That our minds are not gigabyte cities that grow with each year seems perfectly obvious to most of us; are rather self-regulating mysteries that one second involve racking the brain, the next swapping yarns as if everything is one endless red thread running through the labyrinth up top.

You think that the quantities are uncontainable and you will improve the world by inventing machines to contain even more of all the learning you have gained.

Such questions as, can such a backup brain be sustainable, or do we really want to be flooded with a year of emails in one minute, or even will it work, seem peripheral to those on the track of backup.

In this we intuit the intention to edge ever more closely to an omniscience that, by its very definition, cannot be achieved.

It is difficult to think of omniscience as an ideal, given how much of everything we already know we’d rather forget.

Omniscience is the blockbuster that, in the shop window downtown, with a title like that, beseeches us to find a little more humility, a little more of something new, maybe.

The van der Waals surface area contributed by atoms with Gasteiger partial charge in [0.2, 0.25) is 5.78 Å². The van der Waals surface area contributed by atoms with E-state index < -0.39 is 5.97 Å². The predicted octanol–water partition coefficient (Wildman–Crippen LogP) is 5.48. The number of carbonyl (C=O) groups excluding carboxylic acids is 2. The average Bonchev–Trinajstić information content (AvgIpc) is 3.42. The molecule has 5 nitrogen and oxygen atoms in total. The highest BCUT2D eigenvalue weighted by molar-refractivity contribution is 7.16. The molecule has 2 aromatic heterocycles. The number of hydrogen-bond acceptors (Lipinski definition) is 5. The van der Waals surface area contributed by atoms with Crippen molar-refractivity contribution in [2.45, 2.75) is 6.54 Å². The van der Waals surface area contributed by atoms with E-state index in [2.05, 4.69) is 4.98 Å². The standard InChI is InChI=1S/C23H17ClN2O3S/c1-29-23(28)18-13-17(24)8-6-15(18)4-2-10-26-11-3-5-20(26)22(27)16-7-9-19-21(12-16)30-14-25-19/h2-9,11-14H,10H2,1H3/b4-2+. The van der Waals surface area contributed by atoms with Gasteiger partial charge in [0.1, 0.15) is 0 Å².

And then there is the library, a backup brain that takes all the strain out of knowing everything, resting on its laurels yet hard at work, even as more learning is added.

The very selectivity of a library would, you’d think, be a sign that omniscience isn’t everything; lumber goes to the pulper or the antiquarian, while the fresh folios are added if they help us breathe.

As backup brains go, the library is preferable, given we can use it on our own terms, marvel at availability of its memory bank, and can get inside someone else’s thoughts, making them our own.

The library reminds us of the things we never knew about, sends us to the thousands of people who are not us and our fixed ideas, and survives the great outage of the month after next month.

Plus, the library sleeps at night, a backup brain with time on its hands and the special gift of downtime, where it can dream deep between such theories as fast forward, steady state, and entropy.